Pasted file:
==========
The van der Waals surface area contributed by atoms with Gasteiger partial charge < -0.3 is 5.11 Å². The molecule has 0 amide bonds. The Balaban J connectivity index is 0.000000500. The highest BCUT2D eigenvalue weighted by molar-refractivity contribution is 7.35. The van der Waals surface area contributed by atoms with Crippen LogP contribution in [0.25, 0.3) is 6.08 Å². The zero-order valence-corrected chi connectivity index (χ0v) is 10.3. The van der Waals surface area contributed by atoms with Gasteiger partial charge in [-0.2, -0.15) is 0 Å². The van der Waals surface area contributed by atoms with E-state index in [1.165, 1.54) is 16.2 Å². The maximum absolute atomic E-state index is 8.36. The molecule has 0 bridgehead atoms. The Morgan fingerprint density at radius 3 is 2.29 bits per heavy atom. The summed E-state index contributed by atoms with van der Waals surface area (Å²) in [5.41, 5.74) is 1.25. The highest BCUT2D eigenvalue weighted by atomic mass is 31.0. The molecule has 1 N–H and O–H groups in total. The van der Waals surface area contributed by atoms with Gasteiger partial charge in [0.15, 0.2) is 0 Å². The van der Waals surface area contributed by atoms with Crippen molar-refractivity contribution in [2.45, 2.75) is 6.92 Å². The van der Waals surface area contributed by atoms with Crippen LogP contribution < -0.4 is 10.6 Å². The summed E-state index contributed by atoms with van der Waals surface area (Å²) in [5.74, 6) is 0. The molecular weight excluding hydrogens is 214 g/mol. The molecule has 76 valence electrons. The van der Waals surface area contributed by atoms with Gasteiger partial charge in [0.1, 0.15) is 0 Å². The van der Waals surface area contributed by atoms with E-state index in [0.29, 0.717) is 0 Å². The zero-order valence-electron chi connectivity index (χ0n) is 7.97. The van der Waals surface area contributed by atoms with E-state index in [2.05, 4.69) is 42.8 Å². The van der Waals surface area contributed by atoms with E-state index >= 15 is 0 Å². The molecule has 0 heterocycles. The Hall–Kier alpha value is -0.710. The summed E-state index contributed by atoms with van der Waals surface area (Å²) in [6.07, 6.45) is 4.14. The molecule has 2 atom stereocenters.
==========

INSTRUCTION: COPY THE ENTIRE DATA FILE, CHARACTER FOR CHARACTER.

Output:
The van der Waals surface area contributed by atoms with Gasteiger partial charge < -0.3 is 5.11 Å². The molecule has 0 amide bonds. The Balaban J connectivity index is 0.000000500. The highest BCUT2D eigenvalue weighted by molar-refractivity contribution is 7.35. The van der Waals surface area contributed by atoms with Crippen LogP contribution in [0.25, 0.3) is 6.08 Å². The zero-order valence-corrected chi connectivity index (χ0v) is 10.3. The van der Waals surface area contributed by atoms with Gasteiger partial charge in [-0.2, -0.15) is 0 Å². The van der Waals surface area contributed by atoms with E-state index in [1.165, 1.54) is 16.2 Å². The maximum absolute atomic E-state index is 8.36. The molecule has 0 bridgehead atoms. The Morgan fingerprint density at radius 3 is 2.29 bits per heavy atom. The summed E-state index contributed by atoms with van der Waals surface area (Å²) in [5.41, 5.74) is 1.25. The highest BCUT2D eigenvalue weighted by atomic mass is 31.0. The molecule has 1 N–H and O–H groups in total. The van der Waals surface area contributed by atoms with Gasteiger partial charge in [0.15, 0.2) is 0 Å². The van der Waals surface area contributed by atoms with Crippen molar-refractivity contribution in [2.45, 2.75) is 6.92 Å². The van der Waals surface area contributed by atoms with Crippen LogP contribution < -0.4 is 10.6 Å². The summed E-state index contributed by atoms with van der Waals surface area (Å²) in [5.74, 6) is 0. The molecular weight excluding hydrogens is 214 g/mol. The molecule has 76 valence electrons. The van der Waals surface area contributed by atoms with Gasteiger partial charge in [0.1, 0.15) is 0 Å². The van der Waals surface area contributed by atoms with E-state index in [0.29, 0.717) is 0 Å². The zero-order valence-electron chi connectivity index (χ0n) is 7.97. The van der Waals surface area contributed by atoms with E-state index in [2.05, 4.69) is 42.8 Å². The van der Waals surface area contributed by atoms with E-state index >= 15 is 0 Å². The molecule has 0 heterocycles. The Hall–Kier alpha value is -0.710. The summed E-state index contributed by atoms with van der Waals surface area (Å²) in [6.07, 6.45) is 4.14. The molecule has 2 atom stereocenters.